Mr. Caffeine is the stage name of television personality Aaron Priceman, who hosted Ubisoft’s press conference at E3 2011. During the presentation, Priceman’s jokes were generally met with uncomfortable silence from the audience, receiving negative reviews from many gaming publications. As part of Ubisoft’s 25th anniversary, the press conference featured videos of Ubisoft franchises such as Driver, Tom Clancy’s Future Solider, Just Dance and Assassin’s Creed. To transition between the conference and these videos, Priceman would make the sound effect “doodly doodly doop” while moving his hands left to right.
Great Job Jeremy (2011)
Great Job Jeremy is a phrase repeatedly said by Zindagi Games president Umrao Mayer to his on-stage assistant Jeremy Ray during the gameplay demonstration of the motion-control action adventure game Medieval Moves: Deadmund’s Quest for Sony PlayStation 3 at E3 2011.
Non-Specific Action Figure (2012)
Non-Specific Action Figure is a figurine featured during Nintendo’s 2012 pre-E3 direct conference designed to showcase the Wii U’s online features. The conference showed a player talking to the figure, often directing questions towards it.
Satoru Itawa Holding Bananas (2012)
“Satoru Iwata Holding Bananas” refers to a pre-recorded clip of Nintendo CEO Satoru Iwata staring intently at a banana bunch that was screened during Nintendo’s 2012 E3 press conference. The random placement of Iwata silently looking at the bananas struck a chord with the E3 audiences and many viewers on the web, triggering a series of photoshopped images, parodies and remix videos on various gaming forums and imageboards.
I Feel Just Like a Purple Pikmin (2012)
“I Feel Just Like a Purple Pikmin” is a memorable quote by Reggie Fils-Aime during the E3 2012 Nintendo Press Conference.
Just Let It Happen, It’ll Be Over Soon (2013)
“Just Let It Happen, It’ll Be Over Soon” is a controversial joke made by the producer of Killer Instinct, the upcoming reboot of the 1994 fighting arcade game for XBox One, to his female co-host during their on-stage gameplay demo at Microsoft’s pre-E3 press conference held on June 10th, 2013. During the showcase, the two presenters casually exchanged playful taunts as they try to beat each other and when it became clear that the male producer was dominating the game, he jokingly said to his struggling colleague: “Just let it happen, it’ll be all over soon.”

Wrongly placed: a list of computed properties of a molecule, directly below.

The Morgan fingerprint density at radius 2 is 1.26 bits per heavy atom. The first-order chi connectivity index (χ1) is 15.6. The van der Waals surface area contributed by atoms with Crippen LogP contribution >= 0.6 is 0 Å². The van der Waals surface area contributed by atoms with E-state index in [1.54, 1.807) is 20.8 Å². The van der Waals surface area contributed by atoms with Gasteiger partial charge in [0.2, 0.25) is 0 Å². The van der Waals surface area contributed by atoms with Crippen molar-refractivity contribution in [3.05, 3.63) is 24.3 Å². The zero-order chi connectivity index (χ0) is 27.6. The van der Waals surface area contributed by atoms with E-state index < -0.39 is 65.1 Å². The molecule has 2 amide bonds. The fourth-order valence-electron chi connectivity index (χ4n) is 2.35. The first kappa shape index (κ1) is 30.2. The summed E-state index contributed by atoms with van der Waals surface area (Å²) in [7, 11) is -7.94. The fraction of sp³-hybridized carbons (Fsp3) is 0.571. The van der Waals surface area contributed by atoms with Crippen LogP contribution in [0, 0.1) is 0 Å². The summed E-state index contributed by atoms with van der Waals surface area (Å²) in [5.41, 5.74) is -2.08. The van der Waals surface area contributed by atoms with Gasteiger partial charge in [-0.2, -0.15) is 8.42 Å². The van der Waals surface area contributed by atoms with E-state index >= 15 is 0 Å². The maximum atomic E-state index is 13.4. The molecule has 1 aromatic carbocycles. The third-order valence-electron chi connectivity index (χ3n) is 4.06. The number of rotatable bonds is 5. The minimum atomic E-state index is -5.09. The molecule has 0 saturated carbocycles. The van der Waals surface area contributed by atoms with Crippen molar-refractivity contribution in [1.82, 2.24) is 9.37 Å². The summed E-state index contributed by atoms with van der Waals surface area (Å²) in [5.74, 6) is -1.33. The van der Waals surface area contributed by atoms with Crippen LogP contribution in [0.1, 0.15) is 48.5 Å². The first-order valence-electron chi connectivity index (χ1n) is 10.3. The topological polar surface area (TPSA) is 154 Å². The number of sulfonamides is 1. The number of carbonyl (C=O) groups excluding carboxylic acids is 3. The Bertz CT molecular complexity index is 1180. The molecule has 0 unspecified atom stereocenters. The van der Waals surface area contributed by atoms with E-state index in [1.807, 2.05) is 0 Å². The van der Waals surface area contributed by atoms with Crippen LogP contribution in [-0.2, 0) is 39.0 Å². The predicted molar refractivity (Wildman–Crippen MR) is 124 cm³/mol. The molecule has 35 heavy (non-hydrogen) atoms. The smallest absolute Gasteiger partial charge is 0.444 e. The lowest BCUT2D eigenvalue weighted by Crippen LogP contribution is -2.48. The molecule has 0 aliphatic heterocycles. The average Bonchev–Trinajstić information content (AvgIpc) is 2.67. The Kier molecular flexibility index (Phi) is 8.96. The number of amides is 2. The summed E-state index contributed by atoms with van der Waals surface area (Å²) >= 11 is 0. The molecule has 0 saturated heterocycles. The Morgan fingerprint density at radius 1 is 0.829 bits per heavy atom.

The banter was reportedly met by some nervous laughter and groans from the audience at the conference, as noted by video game designer Jonathan Blow via Twitter (shown below).
“Let’s bring a woman on stage and joke about how she’s bad at games, and say stuff like ‘relax, just let it happen, it’ll be over soon’”??— Jonathan Blow (@Jonathan_Blow) June 10, 2013
Meanwhile on Twitter, the producer’s remark was received far less favorably, with many interpreting the trash talk as an unintended joke about rape and others vilifying the episode as a perpetuation of misogyny and sexism that remains visible in the video gaming world. Blogger Devin Faraci of Badass Digest also chimed in on the troubling implications of the dialogue, while acknowledging that it may have been the heat of the moment that led to the joke (shown below).
In some ways this wasn’t a big deal. The banter was tasteless, and we don’t know how the decision was made as to who would go up against the producer on stage. What makes this a big deal isn’t the fact that it happened, but that it’s indicative of a larger cancer eating away at the gaming community (and, to be fair, many other geek communities, but it seems most horrible in gaming). This, basically, is what institutionalized misogyny looks like.
In contrast to Twitter users, many Redditors quickly went up in arms to dispute the labeling of the producer’s remark as a “rape joke,” spawning several discussion threads on /r/TheRedPill, /r/MensRights, /r/SRSsucks and /r/SRSGaming.
Trash talking between guys = lol grow a pair
Trash talking between guy and girl = omg he’s talking about rape, he’s raping about rape, rape’s raping rape
The presentation was met by mixed opinions from several internet news sites, including The Atlantic, Kotaku and The Huffington Post. Later that same day, a Microsoft spokesperson told the gaming news site Kotaku that the banter was unscripted and apologized for the banter.
“The comments in question during the Killer Instinct demo were not scripted. The demo was meant to include friendly gameplay banter and there was there was no ill intent.”
The Villager (2013)
The Villager (a.k.a Creepy Animal Crossing Villager) is a nickname given to the male protagonist character of Nintendo’s social simulation video game franchise Animal Crossing. Following the announcement of his inclusion as a new character for the Super Smash Brothers franchise in June 2013, fans of the game quickly began characterizing the Villager as a psychotic and ruthless killer through image macros and video remixes.
Badass Digest – Hilarious Rape Joke At Your E3 Presentation, Microsoft
The Huffington Post – There Was An Awkward, Rape-Insinuating Joke At This Official Xbox One Event